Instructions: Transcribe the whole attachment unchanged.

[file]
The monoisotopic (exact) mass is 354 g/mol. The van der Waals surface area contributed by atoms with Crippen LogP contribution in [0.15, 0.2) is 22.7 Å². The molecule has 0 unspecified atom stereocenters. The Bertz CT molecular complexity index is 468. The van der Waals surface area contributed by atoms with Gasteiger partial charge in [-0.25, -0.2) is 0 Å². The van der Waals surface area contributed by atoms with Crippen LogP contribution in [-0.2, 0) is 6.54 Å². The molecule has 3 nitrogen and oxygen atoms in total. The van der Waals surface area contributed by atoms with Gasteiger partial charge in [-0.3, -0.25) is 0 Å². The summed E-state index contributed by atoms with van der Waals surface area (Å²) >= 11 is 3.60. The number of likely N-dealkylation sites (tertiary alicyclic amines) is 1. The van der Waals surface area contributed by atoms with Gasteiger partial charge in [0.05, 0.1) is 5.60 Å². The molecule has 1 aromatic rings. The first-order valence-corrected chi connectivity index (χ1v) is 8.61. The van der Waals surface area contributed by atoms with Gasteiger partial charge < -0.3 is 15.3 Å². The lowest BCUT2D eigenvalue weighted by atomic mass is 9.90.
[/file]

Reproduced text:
The monoisotopic (exact) mass is 354 g/mol. The van der Waals surface area contributed by atoms with Crippen LogP contribution in [0.15, 0.2) is 22.7 Å². The molecule has 0 unspecified atom stereocenters. The Bertz CT molecular complexity index is 468. The van der Waals surface area contributed by atoms with Gasteiger partial charge in [-0.25, -0.2) is 0 Å². The van der Waals surface area contributed by atoms with Crippen LogP contribution in [-0.2, 0) is 6.54 Å². The molecule has 3 nitrogen and oxygen atoms in total. The van der Waals surface area contributed by atoms with Gasteiger partial charge in [-0.3, -0.25) is 0 Å². The summed E-state index contributed by atoms with van der Waals surface area (Å²) >= 11 is 3.60. The number of likely N-dealkylation sites (tertiary alicyclic amines) is 1. The van der Waals surface area contributed by atoms with Gasteiger partial charge in [0.05, 0.1) is 5.60 Å². The molecule has 1 aromatic rings. The first-order valence-corrected chi connectivity index (χ1v) is 8.61. The van der Waals surface area contributed by atoms with Gasteiger partial charge < -0.3 is 15.3 Å². The lowest BCUT2D eigenvalue weighted by atomic mass is 9.90.